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Labs newsletter: 30 January, 2014
Neil Ashton
nmashton
frictionless-data
timemapper

From now on, the Labs newsletter will arrive through a special announce-only mailing list, newsletter@okfnlabs.org, more details on which can be found below.

Keep reading for other new developments including the fifth Labs Hangout, the launch of SayIt, and new developments in the vision of "Frictionless Data".

New newsletter format

Not everyone who wants to know about Labs activities wants or needs to observe those activities unfolding on the main Labs list. For friends of Labs who just want occasional updates, we've created a new, Sendy-based announce-only list that will bring you a Labs newsletter every two weeks.

Everyone currently subscribed to okfn-labs@lists.okfn.org has been added to the new list. To join the new announce list, see the Labs Contact page, where there's a form.

Labs Hangout no. 5

Last Thursday, Andy Lulham hosted the fifth OKFN Labs Hangout. The Labs Hangouts are a way for people curious about Labs projects to informally get together, share their work, and talk about the future of Labs.

For full details, check out the minutes from the hangout. Highlights included:

SayIt

SayIt, an open-source tool for publishing and sharing transcripts, has just been launched by Poplus. At last week's Labs Hangout, Tom Steinberg of mySociety (one half of Poplus, alongside Ciudadano Inteligente) shared some of the motivations behind the creation of the tool, which was also discussed on the okfn-discuss mailing list.

As Tom explained, mySociety's They Work For You has proven the popularity of transcript data. But making the transcripts available in a nice way (e.g. with a decent API) has so far called for bespoke software development. SayIt is designed to encourage "nice" publication as the starting-point—and to serve as a pedagogical example of what a good data publication tool looks like.

Frictionless data: vision, roadmap, composability

We've heard about Rufus's vision for an ecosystem of "frictionless data" in the past. Now the discussion is starting to get serious. data.okfn.org now hosts two key documents generated through the conversation:

  • the vision: what will create a dynamic, productive, and attractive open data ecosystem?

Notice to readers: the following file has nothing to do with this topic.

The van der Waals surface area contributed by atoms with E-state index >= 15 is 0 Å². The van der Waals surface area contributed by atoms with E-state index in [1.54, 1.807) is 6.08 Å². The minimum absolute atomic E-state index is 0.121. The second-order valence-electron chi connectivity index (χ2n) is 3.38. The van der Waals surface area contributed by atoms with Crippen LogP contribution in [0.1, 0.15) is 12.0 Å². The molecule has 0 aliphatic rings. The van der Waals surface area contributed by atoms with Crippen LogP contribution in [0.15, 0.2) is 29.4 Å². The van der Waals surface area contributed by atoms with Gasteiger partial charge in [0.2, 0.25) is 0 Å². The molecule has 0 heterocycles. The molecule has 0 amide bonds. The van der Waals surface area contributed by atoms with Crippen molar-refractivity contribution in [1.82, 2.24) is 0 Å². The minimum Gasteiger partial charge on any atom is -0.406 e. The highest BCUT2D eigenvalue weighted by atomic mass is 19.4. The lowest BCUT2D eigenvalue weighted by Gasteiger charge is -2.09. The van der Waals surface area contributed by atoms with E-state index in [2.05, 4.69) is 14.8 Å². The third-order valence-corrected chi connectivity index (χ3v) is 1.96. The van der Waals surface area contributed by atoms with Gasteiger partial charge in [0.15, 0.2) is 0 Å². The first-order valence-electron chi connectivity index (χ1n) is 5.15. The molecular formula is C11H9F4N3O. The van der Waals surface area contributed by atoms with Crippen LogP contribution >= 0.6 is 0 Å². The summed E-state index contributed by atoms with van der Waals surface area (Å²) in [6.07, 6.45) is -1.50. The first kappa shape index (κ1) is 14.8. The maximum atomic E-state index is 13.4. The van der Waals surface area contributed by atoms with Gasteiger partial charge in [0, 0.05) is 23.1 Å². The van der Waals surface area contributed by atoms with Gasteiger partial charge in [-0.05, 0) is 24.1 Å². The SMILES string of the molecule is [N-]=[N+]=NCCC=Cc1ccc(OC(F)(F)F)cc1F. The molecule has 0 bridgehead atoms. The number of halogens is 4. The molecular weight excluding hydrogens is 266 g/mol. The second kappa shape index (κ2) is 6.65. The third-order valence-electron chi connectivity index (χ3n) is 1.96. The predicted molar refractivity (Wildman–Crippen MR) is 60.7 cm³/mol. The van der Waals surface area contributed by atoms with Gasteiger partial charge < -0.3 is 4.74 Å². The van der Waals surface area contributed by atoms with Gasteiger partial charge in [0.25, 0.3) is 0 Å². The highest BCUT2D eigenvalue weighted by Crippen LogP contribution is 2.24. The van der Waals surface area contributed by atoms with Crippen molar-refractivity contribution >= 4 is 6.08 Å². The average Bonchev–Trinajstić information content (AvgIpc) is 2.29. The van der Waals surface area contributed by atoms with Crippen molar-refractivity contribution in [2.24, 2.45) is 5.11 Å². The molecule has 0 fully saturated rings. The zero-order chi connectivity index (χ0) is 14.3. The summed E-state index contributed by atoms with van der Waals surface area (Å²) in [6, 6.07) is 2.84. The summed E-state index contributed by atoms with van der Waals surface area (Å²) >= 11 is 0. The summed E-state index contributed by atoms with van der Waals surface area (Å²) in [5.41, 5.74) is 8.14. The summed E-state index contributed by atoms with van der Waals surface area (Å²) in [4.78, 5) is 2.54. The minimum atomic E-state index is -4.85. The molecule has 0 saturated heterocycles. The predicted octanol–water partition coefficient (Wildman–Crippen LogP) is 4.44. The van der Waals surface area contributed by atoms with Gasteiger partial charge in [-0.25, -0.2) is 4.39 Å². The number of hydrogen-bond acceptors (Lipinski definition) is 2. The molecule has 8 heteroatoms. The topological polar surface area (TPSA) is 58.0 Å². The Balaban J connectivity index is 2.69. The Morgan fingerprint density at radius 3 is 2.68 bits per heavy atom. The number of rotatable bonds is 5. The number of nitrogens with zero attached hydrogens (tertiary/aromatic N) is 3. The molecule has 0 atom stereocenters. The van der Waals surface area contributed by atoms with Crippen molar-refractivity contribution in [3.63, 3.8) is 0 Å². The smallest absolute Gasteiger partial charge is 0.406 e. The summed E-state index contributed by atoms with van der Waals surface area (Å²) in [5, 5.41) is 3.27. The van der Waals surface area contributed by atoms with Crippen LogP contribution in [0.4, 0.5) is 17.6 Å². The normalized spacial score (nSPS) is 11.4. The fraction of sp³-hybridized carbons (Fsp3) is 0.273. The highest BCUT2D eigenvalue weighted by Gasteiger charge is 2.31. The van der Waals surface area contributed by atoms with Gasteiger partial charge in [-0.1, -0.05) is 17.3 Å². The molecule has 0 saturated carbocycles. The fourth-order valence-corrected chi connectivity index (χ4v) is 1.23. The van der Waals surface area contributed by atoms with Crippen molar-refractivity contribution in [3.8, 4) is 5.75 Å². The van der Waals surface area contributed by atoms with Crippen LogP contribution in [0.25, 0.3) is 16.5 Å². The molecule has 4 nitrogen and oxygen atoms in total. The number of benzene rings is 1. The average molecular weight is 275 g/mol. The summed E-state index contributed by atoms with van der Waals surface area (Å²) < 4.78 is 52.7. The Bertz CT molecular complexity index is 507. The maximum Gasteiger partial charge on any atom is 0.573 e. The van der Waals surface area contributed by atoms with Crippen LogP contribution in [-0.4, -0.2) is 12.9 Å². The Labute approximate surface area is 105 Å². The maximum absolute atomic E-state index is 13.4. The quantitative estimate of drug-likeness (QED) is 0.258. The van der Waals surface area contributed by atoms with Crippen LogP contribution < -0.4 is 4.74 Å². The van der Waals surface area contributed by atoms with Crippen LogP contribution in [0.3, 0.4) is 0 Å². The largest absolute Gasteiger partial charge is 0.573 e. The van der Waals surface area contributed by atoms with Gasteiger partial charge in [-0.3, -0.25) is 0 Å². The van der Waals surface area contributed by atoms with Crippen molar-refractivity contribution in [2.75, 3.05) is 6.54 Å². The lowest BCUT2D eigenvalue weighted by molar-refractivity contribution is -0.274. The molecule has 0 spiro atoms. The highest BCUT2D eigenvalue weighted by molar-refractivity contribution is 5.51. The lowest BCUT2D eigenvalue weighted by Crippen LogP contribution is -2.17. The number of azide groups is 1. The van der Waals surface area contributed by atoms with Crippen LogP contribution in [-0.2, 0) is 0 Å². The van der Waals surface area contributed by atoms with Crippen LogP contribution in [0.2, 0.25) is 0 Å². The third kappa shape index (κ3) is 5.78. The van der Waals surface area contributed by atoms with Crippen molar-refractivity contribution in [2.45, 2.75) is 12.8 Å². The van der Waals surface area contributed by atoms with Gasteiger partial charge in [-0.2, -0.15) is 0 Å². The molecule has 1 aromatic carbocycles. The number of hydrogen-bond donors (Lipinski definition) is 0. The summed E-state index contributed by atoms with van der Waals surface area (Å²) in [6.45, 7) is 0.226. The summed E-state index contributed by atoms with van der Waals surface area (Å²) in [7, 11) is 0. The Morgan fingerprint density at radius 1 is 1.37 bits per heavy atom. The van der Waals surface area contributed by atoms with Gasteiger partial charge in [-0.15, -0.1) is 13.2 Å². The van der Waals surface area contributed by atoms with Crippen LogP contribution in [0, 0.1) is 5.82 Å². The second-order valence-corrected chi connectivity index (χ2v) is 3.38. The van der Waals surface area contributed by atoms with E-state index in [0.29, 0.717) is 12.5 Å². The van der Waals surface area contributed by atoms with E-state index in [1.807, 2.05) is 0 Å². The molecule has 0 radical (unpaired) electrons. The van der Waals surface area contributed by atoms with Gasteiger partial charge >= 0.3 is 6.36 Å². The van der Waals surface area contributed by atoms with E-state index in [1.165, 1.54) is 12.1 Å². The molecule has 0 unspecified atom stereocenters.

• the roadmap: what has to happen to bring this vision to life?

The new roadmap is a particularly lucid overview of how the frictionless data vision connects with concrete actions. Would-be creators of this new ecosystem should consult the roadmap to see where to join in.

Discussion on the Labs list has also generated some interesting insights. Data Unity's Kev Kirkland discussed his work with Semantic Web formalization of composable data manipulation processes, and Štefan Urbánek made a connection with his work on "abstracting datasets and operations" in the ETL framework Bubbles.

On the blog: OLAP part two

Last week, Štefan Urbánek wrote us an introduction to Online Analytical Processing. Shortly afterwards, he followed up with a second post taking a closer look at how OLAP data is structured and why.

Check out Štefan's post to learn about how OLAP represents data as multidimensional "cubes" that users can slice and dice to explore the data along its many dimensions.

TimeMapper improvements

Andy Lulham has started working on TimeMapper, Labs's easy-to-use tool for the creation of interactive timelines linked to geomaps.

Some of the improvements he has made so far have been bugfixes (e.g. preventing overflowing form controls, fixing the template settings file), but one of them is a new user feature: adding a way to change the starting event on a timeline so that they don't always have to start at the beginning.

Get involved

Want to get involved with Labs's projects? Now is a great time to join in! Check out the Ideas Page to see some of the many things you can do once you join Labs, or just jump on the Labs mailing list and take part in a conversation.

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